Everywhere I look, I'm seeing statements about the latest round of war in the Holy Land... faith communities, denominations, non-profits, political leaders... they're all offering a statement, before then turning around and picking apart the statements of others. Not to mention, everyone on social media has somehow become an expert in peace treaties. And war.
Yet, for whatever reason, the Spirit led me strongly to make a statement of my own today. Not so much to add more static to the noise that's already out there. But to call out yet another example of how binary thinking can get us into trouble. In this case, I chose to make a vlog... mostly because I wish I were still a hip young person who uses words like vlog.
Being bisexual is a blessing in my life.
Actually, let me pause there for a moment. It’s not lost on me that even my ability to begin a blog post with those words is a profound blessing because, truthfully, it hasn’t always been the case. A few years ago, I likely would’ve named it as a “burden” instead; more on that in a bit. But now, in recognition of Bisexual Visibility Day in the year of our Lord 2023, I’m able to celebrate my bi identity for the blessing it is – personally, vocationally, and spiritually.
Over the past week, my social media feeds have been overwhelmed with a viral article entitled "Departure: Why I Left the Church," authored by the Rev. Alex Lang, a PC(USA) pastor who recently stepped away from parish ministry. Along with the many reposts of that specific blog post, I encountered many, many response posts penned by other clergy friends, colleagues, and acquaintances from across the denominational spectrum. Many of those responses lifted up similar sentiments, in a "me too" vibe. Others served as more of a counter to Rev. Lang's words, with many a post suggesting he had it coming.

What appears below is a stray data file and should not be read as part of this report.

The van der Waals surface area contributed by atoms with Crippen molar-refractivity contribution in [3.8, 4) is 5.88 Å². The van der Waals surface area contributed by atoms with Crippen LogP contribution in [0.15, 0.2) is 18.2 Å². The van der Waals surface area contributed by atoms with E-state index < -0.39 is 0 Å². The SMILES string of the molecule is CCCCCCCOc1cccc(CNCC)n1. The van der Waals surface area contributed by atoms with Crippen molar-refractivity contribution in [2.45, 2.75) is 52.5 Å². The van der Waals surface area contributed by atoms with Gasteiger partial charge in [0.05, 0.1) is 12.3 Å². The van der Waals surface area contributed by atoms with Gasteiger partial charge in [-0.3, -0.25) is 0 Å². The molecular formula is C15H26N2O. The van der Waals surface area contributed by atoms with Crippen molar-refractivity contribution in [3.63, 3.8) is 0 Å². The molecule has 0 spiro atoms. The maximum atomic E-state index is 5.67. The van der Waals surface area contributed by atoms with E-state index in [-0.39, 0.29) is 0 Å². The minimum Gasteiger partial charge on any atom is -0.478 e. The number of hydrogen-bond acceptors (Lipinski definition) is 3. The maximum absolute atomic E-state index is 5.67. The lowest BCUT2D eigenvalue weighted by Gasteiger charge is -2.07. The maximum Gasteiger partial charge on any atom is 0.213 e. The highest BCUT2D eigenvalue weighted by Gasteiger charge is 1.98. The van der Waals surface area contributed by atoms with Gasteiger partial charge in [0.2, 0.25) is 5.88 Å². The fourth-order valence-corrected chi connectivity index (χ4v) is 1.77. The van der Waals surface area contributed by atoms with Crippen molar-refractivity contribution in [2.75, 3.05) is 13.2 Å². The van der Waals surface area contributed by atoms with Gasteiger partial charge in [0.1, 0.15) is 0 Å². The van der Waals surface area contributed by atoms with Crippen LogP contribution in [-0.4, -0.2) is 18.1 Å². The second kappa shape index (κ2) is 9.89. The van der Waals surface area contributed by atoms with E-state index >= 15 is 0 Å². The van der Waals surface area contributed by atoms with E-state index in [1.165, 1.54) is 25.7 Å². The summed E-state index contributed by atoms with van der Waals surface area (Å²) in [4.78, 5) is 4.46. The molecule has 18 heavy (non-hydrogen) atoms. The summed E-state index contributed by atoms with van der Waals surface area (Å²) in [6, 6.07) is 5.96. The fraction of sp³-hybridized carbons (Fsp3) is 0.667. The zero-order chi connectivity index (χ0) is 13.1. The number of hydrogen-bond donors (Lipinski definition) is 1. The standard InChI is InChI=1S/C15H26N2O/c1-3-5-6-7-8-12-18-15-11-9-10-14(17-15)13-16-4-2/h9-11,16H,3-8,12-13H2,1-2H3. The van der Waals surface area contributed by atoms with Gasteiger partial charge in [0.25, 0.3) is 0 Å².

Did you know I have a blog? I do! Well… sort of. By that, I mean it exists in the cloud somewhere, but I usually forget it’s there. If you’re a faithful reader, you can be forgiven for wondering if I forgot my login information, considering my last post was published in February.
Every now and then, my blog reenters my consciousness. This time, it happened when I quoted from Nadia Bolz-Weber’s (far more active, far more popular) blog in a recent sermon.
Every Wednesday at noon throughout the Idaho state legislative session, you can find me on the steps of the Capitol building, standing still and praying silently. The silence of my thoughts is interrupted only by the occasional sniffle, as my nose angrily protests the bitter cold I’ve subjected it to.
I don’t stand alone, but rather alongside colleagues representing the Interfaith Equality Coalition – pastors, ministry leaders, and faithful members of a variety of faith traditions gathering to bear witness to the all-inclusive love and justice of God in the context of a state (and a world) that seems hellbent on ushering in hatred and injustice instead.
It’s February, which means if you haven’t done so already, it’s time to make your way to the store to purchase an overpriced Hallmark card for your spouse/partner, children, or grandchildren. Don’t forget to pick up valentines for everyone in your child’s classroom, and a Dutch Bros gift card for their overworked/under-paid teacher. While you’re at it, you may as well throw in some heart-shaped sugar cookies and dark chocolate as a gift for yourself, too.